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Abstract


MEMORIAL PHOTOGRAPHY AFTER DEATH

The concept of death has been a part of art as well as part of life since its inception, and it has been processed many times as subject. After death or postmortem photography were included in the art world chillingly in the Victorian Period. The Victorian Period is a very morbid time in human history. One of the most disturbing traditions of the era is probably post-mortem photography. People have made one last attempt and they have taken pictures of dead bodies of loved ones with the hope of being a memory from them. These photographs are sometimes composed only of the compositions of the deceased person, but sometimes they are photographed together with their families. Today, although this movement is considered to be the product of an extraordinary psychology, it was seen as a final commemoration ceremony for those who loved it. It is known that this is not so simple when it comes to photographing corpses. The kind of make-up tricks, the various tools that will hold the body standing or sitting in position, the drawings made on the photographs in places, the difficult expressions on the face of the body are quite troublesome. Of course, it is imperative that everything is completed without corruption of the corpse's form. Because the shooting process sometimes takes a long time, some chemical solutions have been used to prevent the corpse form from breaking down. After this process the body; dry, odorless, and more vividly similar to the body structure before death. The first photographic image acquisition method used with the invention of the camera was the daguerreotype. People posed with their loved ones who died without moving, without disturbing the expression on the face, they were probably exposed to a process of 15-20 minutes with this imaging technique, which cannot be compared with today's digital photography technology. Historical methodology was used in this research. As a result, why, how and with what psychology the post-mortem souvenir photography, which was thought to have emerged during the Victorian Era, was examined and presented with its visuals.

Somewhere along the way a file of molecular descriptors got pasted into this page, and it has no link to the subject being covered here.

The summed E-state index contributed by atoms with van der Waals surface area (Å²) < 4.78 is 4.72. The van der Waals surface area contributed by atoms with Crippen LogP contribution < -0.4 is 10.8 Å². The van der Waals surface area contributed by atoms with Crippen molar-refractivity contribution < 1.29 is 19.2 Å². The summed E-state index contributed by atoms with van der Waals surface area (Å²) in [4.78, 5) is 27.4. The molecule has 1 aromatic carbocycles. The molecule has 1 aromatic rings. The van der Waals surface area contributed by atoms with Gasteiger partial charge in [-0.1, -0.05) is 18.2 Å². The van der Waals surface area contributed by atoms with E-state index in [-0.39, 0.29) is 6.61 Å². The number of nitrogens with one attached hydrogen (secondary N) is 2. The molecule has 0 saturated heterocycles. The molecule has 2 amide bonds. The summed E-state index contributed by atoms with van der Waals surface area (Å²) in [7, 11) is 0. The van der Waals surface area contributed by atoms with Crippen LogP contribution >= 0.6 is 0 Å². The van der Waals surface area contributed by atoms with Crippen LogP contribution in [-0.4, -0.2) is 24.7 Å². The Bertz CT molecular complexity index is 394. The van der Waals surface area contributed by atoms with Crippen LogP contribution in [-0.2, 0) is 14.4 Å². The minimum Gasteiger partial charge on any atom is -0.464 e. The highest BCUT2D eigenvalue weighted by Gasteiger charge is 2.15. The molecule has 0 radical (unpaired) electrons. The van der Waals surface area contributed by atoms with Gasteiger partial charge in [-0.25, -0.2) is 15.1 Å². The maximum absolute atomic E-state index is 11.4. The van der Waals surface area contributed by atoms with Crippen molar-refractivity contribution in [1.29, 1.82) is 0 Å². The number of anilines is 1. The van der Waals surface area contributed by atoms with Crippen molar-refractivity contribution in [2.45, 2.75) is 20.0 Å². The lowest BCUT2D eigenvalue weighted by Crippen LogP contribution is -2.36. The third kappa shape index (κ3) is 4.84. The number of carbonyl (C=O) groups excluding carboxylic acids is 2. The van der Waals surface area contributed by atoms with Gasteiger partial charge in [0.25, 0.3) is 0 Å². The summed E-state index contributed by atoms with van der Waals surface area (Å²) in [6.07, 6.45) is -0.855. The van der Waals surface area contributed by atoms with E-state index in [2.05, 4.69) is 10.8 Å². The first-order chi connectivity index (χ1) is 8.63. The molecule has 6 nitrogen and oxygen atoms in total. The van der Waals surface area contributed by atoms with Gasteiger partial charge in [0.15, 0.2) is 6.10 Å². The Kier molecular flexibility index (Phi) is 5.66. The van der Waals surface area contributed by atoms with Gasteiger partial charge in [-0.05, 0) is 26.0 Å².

Keywords
Victorian Period, Memorial Photography, Art, Death.



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